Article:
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Detroit just banned Airbnb without anyone knowing it [updated]

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Here’s what we know so far

Photo by Michelle & Chris Gerard

Update: The city has issued a statement saying that the new ordinance is under legal review and they won’t be enforcing it at this time.

This week, a new zoning ordinance went into effect that would ban certain Airbnb units in R1 and R2 zones—single-family and duplexes (more on that below). Property owners have received cease and desist letters saying they need to discontinue their homes as Airbnb units.

The ordinance went through the City Planning Commission, then City Council last year, and took effect this week. David Bell, director of the Buildings, Safety Engineering & Environmental Department (BSEED), the department that would enforce the ordinance, says they will not be enforcing it until it goes through a legal review.

In a statement on February 9, Bell says,

Detroit homeowners have been able to rent out a room in their homes for more than 100 years and we don’t believe the new ordinance was intended to take away that right. The ordinance as written appears to ban all homeowners from having even their own friends and relatives stay at their homes if that friend or relative is paying them rent. The public was never told that was intended. I have asked the law department to review this question and give BSEED guidance.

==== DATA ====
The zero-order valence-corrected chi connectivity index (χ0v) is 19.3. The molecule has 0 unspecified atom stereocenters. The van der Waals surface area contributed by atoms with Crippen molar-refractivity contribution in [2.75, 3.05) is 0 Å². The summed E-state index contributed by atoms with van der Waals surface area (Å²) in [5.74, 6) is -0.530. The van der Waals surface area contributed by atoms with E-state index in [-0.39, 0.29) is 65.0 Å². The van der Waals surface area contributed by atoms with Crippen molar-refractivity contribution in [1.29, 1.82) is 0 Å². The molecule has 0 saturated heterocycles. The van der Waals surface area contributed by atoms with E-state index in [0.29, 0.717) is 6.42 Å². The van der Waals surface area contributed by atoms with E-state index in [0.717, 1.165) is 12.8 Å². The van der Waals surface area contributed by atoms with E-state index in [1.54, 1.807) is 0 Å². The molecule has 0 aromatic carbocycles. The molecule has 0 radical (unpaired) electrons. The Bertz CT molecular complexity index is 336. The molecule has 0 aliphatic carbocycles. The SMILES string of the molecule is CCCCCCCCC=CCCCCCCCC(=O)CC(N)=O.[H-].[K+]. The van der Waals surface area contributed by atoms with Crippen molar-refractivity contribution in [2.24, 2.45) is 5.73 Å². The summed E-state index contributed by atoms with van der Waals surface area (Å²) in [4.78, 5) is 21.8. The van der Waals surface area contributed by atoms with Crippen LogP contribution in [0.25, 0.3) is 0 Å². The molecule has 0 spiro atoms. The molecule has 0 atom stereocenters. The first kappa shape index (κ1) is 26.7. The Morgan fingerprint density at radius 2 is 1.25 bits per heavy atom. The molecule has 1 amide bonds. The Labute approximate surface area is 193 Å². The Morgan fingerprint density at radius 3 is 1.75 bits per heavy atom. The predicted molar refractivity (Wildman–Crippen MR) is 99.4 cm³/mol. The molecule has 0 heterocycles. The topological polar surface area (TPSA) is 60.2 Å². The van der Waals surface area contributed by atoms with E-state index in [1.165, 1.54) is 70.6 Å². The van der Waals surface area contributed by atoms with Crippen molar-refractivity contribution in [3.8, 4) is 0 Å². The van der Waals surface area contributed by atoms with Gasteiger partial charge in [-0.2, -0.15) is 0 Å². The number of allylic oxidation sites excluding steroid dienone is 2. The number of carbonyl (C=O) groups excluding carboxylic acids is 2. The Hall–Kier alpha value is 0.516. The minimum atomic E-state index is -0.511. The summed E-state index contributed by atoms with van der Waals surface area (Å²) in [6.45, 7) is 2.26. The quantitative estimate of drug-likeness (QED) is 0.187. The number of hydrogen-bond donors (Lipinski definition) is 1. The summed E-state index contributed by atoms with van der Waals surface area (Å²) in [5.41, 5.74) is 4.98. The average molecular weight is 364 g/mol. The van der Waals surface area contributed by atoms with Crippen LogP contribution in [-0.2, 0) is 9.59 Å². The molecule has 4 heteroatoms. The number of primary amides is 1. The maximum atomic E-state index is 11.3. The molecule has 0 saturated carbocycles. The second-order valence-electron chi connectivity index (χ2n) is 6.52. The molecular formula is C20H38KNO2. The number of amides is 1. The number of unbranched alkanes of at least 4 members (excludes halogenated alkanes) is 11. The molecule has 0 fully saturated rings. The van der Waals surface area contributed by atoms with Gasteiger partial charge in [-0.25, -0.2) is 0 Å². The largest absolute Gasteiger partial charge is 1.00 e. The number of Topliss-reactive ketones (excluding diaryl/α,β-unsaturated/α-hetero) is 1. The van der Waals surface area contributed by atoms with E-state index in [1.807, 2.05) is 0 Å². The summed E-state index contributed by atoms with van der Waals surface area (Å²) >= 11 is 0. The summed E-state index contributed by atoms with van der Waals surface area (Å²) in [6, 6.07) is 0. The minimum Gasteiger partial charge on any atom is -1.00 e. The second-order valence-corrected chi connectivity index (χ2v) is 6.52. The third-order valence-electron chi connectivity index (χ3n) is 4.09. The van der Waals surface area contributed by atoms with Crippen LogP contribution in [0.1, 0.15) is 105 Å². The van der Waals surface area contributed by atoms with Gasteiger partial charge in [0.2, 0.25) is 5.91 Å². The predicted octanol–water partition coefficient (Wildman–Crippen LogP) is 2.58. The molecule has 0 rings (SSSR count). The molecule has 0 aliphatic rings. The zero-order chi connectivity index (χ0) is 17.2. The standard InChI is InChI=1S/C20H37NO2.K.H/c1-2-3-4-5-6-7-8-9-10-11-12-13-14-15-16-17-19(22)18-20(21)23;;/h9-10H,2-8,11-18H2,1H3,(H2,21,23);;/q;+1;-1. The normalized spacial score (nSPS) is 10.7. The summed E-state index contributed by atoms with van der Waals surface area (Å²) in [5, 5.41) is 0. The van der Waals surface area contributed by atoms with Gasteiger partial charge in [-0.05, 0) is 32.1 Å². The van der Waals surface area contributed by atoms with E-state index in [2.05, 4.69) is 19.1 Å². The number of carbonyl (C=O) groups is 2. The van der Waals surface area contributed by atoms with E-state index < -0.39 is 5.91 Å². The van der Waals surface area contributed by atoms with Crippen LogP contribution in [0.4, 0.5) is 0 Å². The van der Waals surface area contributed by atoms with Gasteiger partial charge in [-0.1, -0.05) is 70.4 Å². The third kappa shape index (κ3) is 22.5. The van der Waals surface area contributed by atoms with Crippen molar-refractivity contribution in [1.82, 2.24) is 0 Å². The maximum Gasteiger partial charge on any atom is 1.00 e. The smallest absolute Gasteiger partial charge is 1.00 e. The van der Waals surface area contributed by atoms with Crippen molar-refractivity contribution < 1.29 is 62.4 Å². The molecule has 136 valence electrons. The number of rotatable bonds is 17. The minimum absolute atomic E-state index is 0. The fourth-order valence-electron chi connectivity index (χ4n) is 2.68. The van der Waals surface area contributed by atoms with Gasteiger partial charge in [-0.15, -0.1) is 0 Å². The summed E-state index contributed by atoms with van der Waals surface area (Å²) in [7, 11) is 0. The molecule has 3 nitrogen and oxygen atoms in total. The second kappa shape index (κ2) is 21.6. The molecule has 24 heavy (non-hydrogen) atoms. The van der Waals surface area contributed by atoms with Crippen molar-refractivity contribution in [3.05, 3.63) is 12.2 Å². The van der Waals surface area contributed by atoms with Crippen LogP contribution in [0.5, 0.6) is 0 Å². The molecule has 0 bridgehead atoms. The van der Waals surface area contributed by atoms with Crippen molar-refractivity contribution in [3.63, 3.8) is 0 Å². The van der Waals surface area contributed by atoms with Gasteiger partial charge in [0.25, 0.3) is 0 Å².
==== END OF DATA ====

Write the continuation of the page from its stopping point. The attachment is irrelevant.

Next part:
Media reports that enforcement efforts have begun under this ordinance are false. Over the last two years there have been a few enforcement actions that have involved Airbnb properties, but those tickets have arisen from other complaints or violations related to those properties.

Until the law department review is complete, BSEED will not be ticketing homeowners for renting out rooms in their own residence, whether through airbnb or otherwise. BSEED and the administration will be working with City Council to resolve these issues.

As for the cease and desist letters, Curbed spoke with a building inspector for the city—who wanted to remain anonymous—who said, “The enforcement arm of our department spent some time on AirBnB, locating and sending cease and desist notices to those that are zoned R1 and R2, starting sometime around the holiday season.”

The City Council released this statement on Friday:

As City Council we understand there is confusion around the new ordinance that is generating many concerns. To be clear, in working with the Mayor, there will be no ticketing as a result of this ordinance until the language is clear, and if amendments are needed, they are made.

There is no ban on AirBnb within the City of Detroit. City Council, however, will work to amend the language, where necessary, to have a process with clear intent and understanding for homeowners to use their home for AirBnb rentals going forward.